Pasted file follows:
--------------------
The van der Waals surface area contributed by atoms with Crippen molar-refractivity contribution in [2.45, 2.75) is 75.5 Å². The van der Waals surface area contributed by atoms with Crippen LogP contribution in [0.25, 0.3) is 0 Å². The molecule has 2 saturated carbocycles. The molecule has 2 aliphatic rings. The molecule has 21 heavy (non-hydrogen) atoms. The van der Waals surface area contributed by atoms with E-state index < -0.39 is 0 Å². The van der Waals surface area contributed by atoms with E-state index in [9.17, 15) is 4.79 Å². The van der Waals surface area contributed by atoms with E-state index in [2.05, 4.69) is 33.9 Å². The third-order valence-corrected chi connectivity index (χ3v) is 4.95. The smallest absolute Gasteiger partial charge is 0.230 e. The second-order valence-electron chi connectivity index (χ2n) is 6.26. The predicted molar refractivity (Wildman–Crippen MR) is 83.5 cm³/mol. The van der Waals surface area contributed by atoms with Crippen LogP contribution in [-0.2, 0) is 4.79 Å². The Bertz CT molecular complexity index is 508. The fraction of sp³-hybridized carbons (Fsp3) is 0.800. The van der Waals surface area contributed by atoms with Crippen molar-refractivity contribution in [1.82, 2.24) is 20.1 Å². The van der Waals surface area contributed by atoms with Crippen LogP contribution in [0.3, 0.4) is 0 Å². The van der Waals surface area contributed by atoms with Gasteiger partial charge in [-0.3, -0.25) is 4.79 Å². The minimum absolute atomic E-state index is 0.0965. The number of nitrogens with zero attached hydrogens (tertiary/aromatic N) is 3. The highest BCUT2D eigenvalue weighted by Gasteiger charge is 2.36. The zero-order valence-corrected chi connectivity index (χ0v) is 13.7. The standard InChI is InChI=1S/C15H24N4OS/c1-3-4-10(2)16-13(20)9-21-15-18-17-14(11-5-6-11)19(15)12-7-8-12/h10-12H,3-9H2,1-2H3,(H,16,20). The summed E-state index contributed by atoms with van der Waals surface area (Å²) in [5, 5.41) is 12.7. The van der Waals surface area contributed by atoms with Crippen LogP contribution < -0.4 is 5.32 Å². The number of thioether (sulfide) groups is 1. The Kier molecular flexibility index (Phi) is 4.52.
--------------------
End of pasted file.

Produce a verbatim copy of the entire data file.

The van der Waals surface area contributed by atoms with Crippen molar-refractivity contribution in [2.45, 2.75) is 75.5 Å². The van der Waals surface area contributed by atoms with Crippen LogP contribution in [0.25, 0.3) is 0 Å². The molecule has 2 saturated carbocycles. The molecule has 2 aliphatic rings. The molecule has 21 heavy (non-hydrogen) atoms. The van der Waals surface area contributed by atoms with E-state index < -0.39 is 0 Å². The van der Waals surface area contributed by atoms with E-state index in [9.17, 15) is 4.79 Å². The van der Waals surface area contributed by atoms with E-state index in [2.05, 4.69) is 33.9 Å². The third-order valence-corrected chi connectivity index (χ3v) is 4.95. The smallest absolute Gasteiger partial charge is 0.230 e. The second-order valence-electron chi connectivity index (χ2n) is 6.26. The predicted molar refractivity (Wildman–Crippen MR) is 83.5 cm³/mol. The van der Waals surface area contributed by atoms with Crippen LogP contribution in [-0.2, 0) is 4.79 Å². The Bertz CT molecular complexity index is 508. The fraction of sp³-hybridized carbons (Fsp3) is 0.800. The van der Waals surface area contributed by atoms with Crippen molar-refractivity contribution in [1.82, 2.24) is 20.1 Å². The van der Waals surface area contributed by atoms with Crippen LogP contribution in [0.3, 0.4) is 0 Å². The van der Waals surface area contributed by atoms with Gasteiger partial charge in [-0.3, -0.25) is 4.79 Å². The minimum absolute atomic E-state index is 0.0965. The number of nitrogens with zero attached hydrogens (tertiary/aromatic N) is 3. The highest BCUT2D eigenvalue weighted by Gasteiger charge is 2.36. The zero-order valence-corrected chi connectivity index (χ0v) is 13.7. The standard InChI is InChI=1S/C15H24N4OS/c1-3-4-10(2)16-13(20)9-21-15-18-17-14(11-5-6-11)19(15)12-7-8-12/h10-12H,3-9H2,1-2H3,(H,16,20). The summed E-state index contributed by atoms with van der Waals surface area (Å²) in [5, 5.41) is 12.7. The van der Waals surface area contributed by atoms with Crippen LogP contribution < -0.4 is 5.32 Å². The number of thioether (sulfide) groups is 1. The Kier molecular flexibility index (Phi) is 4.52.